As long as the officer asks questions and you agree to answer them – you are exposing yourself to further investigation and possible arrest and charging of criminal offenses. YOU control the consensual encounter – at ANY time you can assert your right to remain silent.

The law defines a Consensual Encounter with a civilian as a merely a request for voluntary cooperation through non coercive questioning. An officer may initiate this contact despite lack of probable cause or reasonable suspicion

That is why you do NOT answer the officer’s questions. You don’t have to – you can remain silent after you produce your driver’s license and proof of insurance. It was the driver and the passenger’s ANSWERS that led to the detention – the dog sniff search – and the arrest and charging of the defendant.

The police know that if their questioning during the stop has not produced reasonable suspicion for continuing it – protracting it, they can try to continue the conversation to try to “develop” evidence of a crime.

Allowing officers further to question motorists unfairly disadvantages them because they may well be unaware that the traffic stop has ended. The transition between a detention and a consensual exchange can be seamless. Most citizens would not recognize the transition and would not feel free to terminate the encounter absent a clear endpoint to the investigative detention.

This disadvantage is made worse by the inherent social pressure to cooperate with the police and the fact that the officer need not tell the motorist that he or she is free to decline the officer’s request and leave the scene.

Colorado’s Investigatory Stop Law

An investigatory stop must be supported by reasonable suspicion and must be necessarily temporary and limited in scope. Here, at the conclusion of the consensual questioning, the officer told defendant that while he and the passenger were free to leave, the truck would have to remain pending the arrival of the K-9 unit to conduct a dog sniff for narcotics. In determining whether the limits of an investigatory stop have been exceeded, the courts must consider the length of the detention, whether the officer diligently pursued the investigation during the detention, whether the suspect was required to move from one location to another, and whether there were alternative, less intrusive means available and whether the police acted unreasonably in failing to pursue them.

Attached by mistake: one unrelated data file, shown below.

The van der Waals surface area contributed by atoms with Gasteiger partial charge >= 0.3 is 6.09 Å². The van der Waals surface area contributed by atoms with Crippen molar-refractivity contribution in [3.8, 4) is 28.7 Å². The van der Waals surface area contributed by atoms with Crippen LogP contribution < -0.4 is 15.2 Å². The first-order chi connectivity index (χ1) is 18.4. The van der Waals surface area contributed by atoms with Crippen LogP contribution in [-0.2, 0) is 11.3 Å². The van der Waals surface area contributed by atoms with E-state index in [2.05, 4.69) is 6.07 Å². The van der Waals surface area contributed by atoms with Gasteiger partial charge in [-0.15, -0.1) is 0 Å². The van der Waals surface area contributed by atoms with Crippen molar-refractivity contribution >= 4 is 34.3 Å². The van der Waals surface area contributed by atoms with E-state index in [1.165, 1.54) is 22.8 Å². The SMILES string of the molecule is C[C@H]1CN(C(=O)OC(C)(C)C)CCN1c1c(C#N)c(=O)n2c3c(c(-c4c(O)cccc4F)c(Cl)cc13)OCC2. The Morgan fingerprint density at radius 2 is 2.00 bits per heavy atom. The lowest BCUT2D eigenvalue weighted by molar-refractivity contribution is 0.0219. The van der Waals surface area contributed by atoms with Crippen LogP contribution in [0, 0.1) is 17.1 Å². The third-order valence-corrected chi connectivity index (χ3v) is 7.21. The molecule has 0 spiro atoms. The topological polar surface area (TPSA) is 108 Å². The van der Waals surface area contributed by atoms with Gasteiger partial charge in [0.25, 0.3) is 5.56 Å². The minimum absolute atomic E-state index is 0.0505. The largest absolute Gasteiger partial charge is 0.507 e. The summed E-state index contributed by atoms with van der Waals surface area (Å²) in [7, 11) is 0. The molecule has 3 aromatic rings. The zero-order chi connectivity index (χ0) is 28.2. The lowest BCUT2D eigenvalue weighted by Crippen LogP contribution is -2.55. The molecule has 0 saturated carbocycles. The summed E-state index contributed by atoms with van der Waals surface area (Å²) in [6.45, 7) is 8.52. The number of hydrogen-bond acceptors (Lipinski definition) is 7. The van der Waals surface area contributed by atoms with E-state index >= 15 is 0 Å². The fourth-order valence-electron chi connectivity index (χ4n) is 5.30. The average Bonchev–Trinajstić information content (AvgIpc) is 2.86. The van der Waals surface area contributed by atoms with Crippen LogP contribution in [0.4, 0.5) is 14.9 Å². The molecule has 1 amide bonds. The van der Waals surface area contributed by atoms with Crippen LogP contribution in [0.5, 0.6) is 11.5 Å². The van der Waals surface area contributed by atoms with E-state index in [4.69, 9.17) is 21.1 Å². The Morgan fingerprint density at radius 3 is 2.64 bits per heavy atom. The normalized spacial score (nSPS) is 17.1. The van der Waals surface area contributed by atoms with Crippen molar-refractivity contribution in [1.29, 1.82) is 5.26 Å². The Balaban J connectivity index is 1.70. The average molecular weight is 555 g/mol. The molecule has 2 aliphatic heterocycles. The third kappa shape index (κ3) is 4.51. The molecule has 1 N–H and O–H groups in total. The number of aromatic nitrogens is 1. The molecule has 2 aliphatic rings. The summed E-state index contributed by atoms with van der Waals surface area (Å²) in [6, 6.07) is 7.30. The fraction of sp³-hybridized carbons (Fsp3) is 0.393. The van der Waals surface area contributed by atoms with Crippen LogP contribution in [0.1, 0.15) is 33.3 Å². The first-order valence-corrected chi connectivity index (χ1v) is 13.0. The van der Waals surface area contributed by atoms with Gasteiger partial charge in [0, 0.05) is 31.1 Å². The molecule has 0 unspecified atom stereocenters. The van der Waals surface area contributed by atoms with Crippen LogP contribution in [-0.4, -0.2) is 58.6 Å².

Applying these factors to this case, the Court concluded that the length of detention was appropriately brief, with the entire encounter lasting between fourteen and twenty minutes from the initial contact to the arrival of the K-9 unit.

The Court found that there was no suggestion that the officer delayed or failed to act diligently, and the K-9 unit arrived shortly after defendant was advised the truck would be held for a dog sniff.

Colorado Dog Sniff Law

As a seasoned ( but still young) prosecutor – I handled the case in Colorado that set the law for Dog Sniff’s. People v. Wieser, 796 P.2d 982 (Colo.1990) Arapahoe county District Court Colorado

A dog-sniff search must be reasonable to avoid violating a defendant’s constitutional rights. To be reasonable, a government agent must have a reasonable suspicion that a package contains narcotics prior to the dog-sniff search.

A dog sniff conducted outside of – for example a storage locker is not a search under either the United States Constitution or the Colorado Constitution. Colorado law is that a dog sniff does not expose noncontraband items that otherwise would remain hidden from public view. The only information the sniff discloses to law enforcement authorities is whether narcotics are present in the area sniffed. A chemical test that merely discloses whether or not a particular substance is cocaine does not compromise any legitimate interest in privacy.